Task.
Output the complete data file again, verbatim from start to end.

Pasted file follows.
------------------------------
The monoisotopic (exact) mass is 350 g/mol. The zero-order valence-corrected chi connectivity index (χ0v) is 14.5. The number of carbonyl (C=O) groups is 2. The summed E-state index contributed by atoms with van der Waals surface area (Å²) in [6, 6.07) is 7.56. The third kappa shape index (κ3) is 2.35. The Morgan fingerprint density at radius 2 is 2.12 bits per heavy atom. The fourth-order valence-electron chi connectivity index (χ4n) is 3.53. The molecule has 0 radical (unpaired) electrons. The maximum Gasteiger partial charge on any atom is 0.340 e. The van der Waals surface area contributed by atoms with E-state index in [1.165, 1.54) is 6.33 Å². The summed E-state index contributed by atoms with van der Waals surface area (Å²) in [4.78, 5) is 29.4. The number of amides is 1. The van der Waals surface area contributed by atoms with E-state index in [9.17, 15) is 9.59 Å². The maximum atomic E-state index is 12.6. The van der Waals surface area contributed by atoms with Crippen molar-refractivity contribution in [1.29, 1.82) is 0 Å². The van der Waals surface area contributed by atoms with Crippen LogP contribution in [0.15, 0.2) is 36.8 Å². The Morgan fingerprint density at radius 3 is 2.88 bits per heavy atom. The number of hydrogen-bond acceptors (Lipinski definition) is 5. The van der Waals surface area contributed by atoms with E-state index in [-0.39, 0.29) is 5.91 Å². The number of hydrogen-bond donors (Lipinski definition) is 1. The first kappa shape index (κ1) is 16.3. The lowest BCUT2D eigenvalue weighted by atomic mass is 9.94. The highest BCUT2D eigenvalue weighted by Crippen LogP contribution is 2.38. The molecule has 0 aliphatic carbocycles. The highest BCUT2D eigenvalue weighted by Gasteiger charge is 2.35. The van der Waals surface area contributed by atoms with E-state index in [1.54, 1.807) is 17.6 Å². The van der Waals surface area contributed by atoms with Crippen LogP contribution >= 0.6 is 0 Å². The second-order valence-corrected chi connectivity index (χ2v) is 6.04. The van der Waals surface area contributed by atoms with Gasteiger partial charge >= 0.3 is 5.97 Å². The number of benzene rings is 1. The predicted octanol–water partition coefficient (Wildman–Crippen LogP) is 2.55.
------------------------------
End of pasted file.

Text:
The monoisotopic (exact) mass is 350 g/mol. The zero-order valence-corrected chi connectivity index (χ0v) is 14.5. The number of carbonyl (C=O) groups is 2. The summed E-state index contributed by atoms with van der Waals surface area (Å²) in [6, 6.07) is 7.56. The third kappa shape index (κ3) is 2.35. The Morgan fingerprint density at radius 2 is 2.12 bits per heavy atom. The fourth-order valence-electron chi connectivity index (χ4n) is 3.53. The molecule has 0 radical (unpaired) electrons. The maximum Gasteiger partial charge on any atom is 0.340 e. The van der Waals surface area contributed by atoms with E-state index in [1.165, 1.54) is 6.33 Å². The summed E-state index contributed by atoms with van der Waals surface area (Å²) in [4.78, 5) is 29.4. The number of amides is 1. The van der Waals surface area contributed by atoms with E-state index in [9.17, 15) is 9.59 Å². The maximum atomic E-state index is 12.6. The van der Waals surface area contributed by atoms with Crippen molar-refractivity contribution in [1.29, 1.82) is 0 Å². The van der Waals surface area contributed by atoms with Crippen LogP contribution in [0.15, 0.2) is 36.8 Å². The Morgan fingerprint density at radius 3 is 2.88 bits per heavy atom. The number of hydrogen-bond acceptors (Lipinski definition) is 5. The van der Waals surface area contributed by atoms with E-state index in [-0.39, 0.29) is 5.91 Å². The number of hydrogen-bond donors (Lipinski definition) is 1. The first kappa shape index (κ1) is 16.3. The lowest BCUT2D eigenvalue weighted by atomic mass is 9.94. The highest BCUT2D eigenvalue weighted by Crippen LogP contribution is 2.38. The molecule has 0 aliphatic carbocycles. The highest BCUT2D eigenvalue weighted by Gasteiger charge is 2.35. The van der Waals surface area contributed by atoms with E-state index in [1.54, 1.807) is 17.6 Å². The van der Waals surface area contributed by atoms with Crippen LogP contribution >= 0.6 is 0 Å². The second-order valence-corrected chi connectivity index (χ2v) is 6.04. The van der Waals surface area contributed by atoms with Gasteiger partial charge >= 0.3 is 5.97 Å². The number of benzene rings is 1. The predicted octanol–water partition coefficient (Wildman–Crippen LogP) is 2.55.